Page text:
China Clean Energy Firms Face Billions of Subsidy Shortfall
According to Reuters, China will struggle to pay billions of yuan in subsidies to clean energy companies, with a shortfall set to quadruple by 2020.
Dongming Ren, director of the National Development and Reform Commission’s Energy Research Institute, underscored the cost of funding the country’s ambitious renewables push during an industry conference on Oct.18th. According to him, if China’s current renewable policy of fixed power prices keeps unchanged, the total shortfall by 2020 is expected to reach 200 billion yuan ($30.2 billion), up from 50 billion yuan last year.
In view of China’s vow of raising non-fossil fuel to 15% of its total energy mix by 2020 and cap its carbon emission by 2030, the government is actively supporting and subsidize renewable energy while the dependence of China’s renewable sector on government subsidies will be one of the main near-term challenges for clean power.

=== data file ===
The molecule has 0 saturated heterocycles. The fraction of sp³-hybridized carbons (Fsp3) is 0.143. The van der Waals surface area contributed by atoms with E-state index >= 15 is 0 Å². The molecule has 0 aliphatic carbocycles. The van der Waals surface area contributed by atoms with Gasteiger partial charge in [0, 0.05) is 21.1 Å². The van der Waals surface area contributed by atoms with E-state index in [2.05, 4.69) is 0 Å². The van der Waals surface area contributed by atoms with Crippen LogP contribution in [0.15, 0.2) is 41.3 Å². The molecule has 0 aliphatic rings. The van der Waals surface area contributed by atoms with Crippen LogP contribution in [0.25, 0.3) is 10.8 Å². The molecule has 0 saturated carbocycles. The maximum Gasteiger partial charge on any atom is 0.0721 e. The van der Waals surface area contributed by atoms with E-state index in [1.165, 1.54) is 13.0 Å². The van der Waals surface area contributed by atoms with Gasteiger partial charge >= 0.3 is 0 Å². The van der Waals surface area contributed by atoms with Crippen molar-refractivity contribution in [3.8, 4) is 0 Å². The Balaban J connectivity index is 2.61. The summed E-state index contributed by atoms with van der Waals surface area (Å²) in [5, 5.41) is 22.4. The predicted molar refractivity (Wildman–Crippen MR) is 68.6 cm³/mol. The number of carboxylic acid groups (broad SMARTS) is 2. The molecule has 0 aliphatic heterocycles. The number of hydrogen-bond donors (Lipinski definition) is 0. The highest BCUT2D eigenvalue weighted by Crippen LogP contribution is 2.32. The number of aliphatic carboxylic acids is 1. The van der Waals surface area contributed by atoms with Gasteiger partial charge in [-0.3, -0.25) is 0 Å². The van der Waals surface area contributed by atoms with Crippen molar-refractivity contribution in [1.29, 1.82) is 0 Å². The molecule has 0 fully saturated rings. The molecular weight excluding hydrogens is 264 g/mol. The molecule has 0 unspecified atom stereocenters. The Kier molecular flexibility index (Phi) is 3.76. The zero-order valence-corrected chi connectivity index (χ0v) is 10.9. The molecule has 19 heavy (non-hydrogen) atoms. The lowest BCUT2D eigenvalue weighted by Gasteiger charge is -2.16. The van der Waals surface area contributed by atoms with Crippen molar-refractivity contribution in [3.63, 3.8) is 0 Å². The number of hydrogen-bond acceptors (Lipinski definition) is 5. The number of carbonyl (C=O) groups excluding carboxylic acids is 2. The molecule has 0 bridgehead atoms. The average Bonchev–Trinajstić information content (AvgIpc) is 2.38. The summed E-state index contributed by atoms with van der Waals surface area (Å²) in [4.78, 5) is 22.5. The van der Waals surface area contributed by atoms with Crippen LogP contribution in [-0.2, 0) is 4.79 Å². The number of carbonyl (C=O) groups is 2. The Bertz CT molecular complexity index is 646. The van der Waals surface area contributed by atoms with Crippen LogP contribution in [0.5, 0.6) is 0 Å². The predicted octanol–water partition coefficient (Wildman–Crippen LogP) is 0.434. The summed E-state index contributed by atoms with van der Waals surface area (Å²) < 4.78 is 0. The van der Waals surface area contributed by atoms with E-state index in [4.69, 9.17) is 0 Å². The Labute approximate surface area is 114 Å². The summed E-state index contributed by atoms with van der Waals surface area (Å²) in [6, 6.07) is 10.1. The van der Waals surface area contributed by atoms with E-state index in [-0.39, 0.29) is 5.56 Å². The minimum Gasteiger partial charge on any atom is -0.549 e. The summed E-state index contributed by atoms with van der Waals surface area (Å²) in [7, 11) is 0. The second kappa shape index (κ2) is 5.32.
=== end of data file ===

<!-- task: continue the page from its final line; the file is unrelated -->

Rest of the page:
To ease the government’s financial burden on renewable projects and keep the rate of waste power under control, China has cut subsidies for new large-scale solar and onshore wind power projects and set capacity limits in regions with high waste rates.
Since 2013, China has piloted carbon emissions trading in seven provinces and cities, including Beijing, Tianjin, Shanghai, Chongqing, Shenzhen, Hubei province and Guangdong province. It is planned to establish a national carbon-trading system and launch a nationwide carbon emissions market by this year.
“China needs to expand the source of renewable subsidies, otherwise it would be very difficult for clean energy to compete with coal, especially before environmental costs are showed on coal-fired power prices,” said Ren.
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